(NewsTarget) The amount of television advertising money that pharmaceutical companies spend has doubled in recent years. Studies show that viewers often see a medicinal product and bring up what they saw to their doctors. However, the tone of the advertisements today often are misleading and exaggerate the health benefits of taking the drug, according to a recent report by the Annals of Family Medicine.

“When the character is then shown taking the drug, he then magically regains complete control of his life,” UCLA psychologist Dominick Frosch, who headed the study, noted in his research.

In a recent lawsuit filed against Pfizer about advertisements for its Viagra pill, the AIDS Healthcare Foundation argues that the impotency drug is being marketed today as a sexual enhancer to be used by men who may not be impotent.

When Viagra first advertised in the 1990s, its advertising featured former Sen. Bob Dole, then in his 70s, talking about erectile dysfunction.

“Television advertisements for pharmaceuticals are essentially fairy tales,” said consumer health advocate Mike Adams, author of “Natural Health Solutions.”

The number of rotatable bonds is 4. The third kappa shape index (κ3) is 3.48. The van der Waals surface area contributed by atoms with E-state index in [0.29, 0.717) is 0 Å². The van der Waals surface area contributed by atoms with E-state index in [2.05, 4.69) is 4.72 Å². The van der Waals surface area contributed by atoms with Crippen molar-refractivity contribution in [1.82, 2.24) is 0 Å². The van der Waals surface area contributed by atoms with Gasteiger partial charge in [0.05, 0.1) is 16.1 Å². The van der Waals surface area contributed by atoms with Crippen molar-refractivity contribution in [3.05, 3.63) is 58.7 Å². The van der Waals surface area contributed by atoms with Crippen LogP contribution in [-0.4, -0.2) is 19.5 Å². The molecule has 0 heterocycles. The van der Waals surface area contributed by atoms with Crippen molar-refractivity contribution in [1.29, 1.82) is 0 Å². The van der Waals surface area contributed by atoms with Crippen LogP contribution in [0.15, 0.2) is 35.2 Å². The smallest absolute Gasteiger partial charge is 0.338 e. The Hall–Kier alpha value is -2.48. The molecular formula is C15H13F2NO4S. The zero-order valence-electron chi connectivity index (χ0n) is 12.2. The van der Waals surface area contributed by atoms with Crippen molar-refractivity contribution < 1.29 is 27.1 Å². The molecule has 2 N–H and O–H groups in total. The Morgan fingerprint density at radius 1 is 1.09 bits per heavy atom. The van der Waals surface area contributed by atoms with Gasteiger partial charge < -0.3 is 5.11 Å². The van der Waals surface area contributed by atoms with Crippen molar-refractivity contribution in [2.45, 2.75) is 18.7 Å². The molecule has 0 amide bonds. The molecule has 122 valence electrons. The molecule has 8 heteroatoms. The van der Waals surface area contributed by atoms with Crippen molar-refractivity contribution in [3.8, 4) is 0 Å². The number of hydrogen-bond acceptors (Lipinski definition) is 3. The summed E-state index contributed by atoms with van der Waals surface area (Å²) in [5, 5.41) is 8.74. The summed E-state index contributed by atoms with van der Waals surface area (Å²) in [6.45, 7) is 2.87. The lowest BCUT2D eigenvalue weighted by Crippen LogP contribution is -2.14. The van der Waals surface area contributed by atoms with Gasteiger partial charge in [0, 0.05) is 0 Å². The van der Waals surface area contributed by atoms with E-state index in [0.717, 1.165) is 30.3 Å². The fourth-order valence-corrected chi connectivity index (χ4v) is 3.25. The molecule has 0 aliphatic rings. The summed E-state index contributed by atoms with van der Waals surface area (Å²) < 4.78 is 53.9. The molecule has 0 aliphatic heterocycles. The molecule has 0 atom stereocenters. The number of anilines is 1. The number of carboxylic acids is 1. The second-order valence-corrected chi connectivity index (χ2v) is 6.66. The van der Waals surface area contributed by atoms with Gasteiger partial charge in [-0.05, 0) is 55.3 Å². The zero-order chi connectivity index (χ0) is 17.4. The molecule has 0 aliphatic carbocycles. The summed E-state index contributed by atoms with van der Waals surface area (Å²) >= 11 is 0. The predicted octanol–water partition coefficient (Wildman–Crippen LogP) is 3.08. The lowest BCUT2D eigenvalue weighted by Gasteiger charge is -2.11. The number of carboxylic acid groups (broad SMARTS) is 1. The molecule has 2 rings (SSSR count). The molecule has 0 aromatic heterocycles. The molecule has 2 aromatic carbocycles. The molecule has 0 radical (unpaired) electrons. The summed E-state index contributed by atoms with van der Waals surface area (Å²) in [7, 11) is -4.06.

“They exaggerate benefits, minimize drug risks and use healthy-looking actors to imply a miracle cure effect that pharmaceuticals simply do not produce. These ads are pure promotional imprinting and have nothing to do with the education of patients,” Adams said.

“If the FDA was not a criminal organization acting on behalf of Big Pharma, it would have never legalized television drug ads in the first place,” he added.

While the Federal Communications Commission regulates advertising, the FDA is involved in the regulation of pharmaceutical advertising. It was granted that authority in 1962.

Dr. David Kessler, who headed the FDA for seven years under presidents George H.W. Bush and Bill Clinton, opposes pharmaceutical advertising.

“We tend to forget pharmaceuticals are powerful agents, not just any commodity,” Kessler told NPR. “Advertising them based on their emotional appeal is something that has great risks.”

According to the U.S. General Accounting Office ­ a subdivision of Congress — pharmaceutical companies spent $2.7 billion in mass media advertising in 2001. Four years later, the pharmaceutical industry spent $8.4 billion ­ a more than $5 billion increase ­ according to 2005 figures from Advertising Age magazine. The industry ranked as the fourth largest advertiser in the mass media for that year, the magazine reported.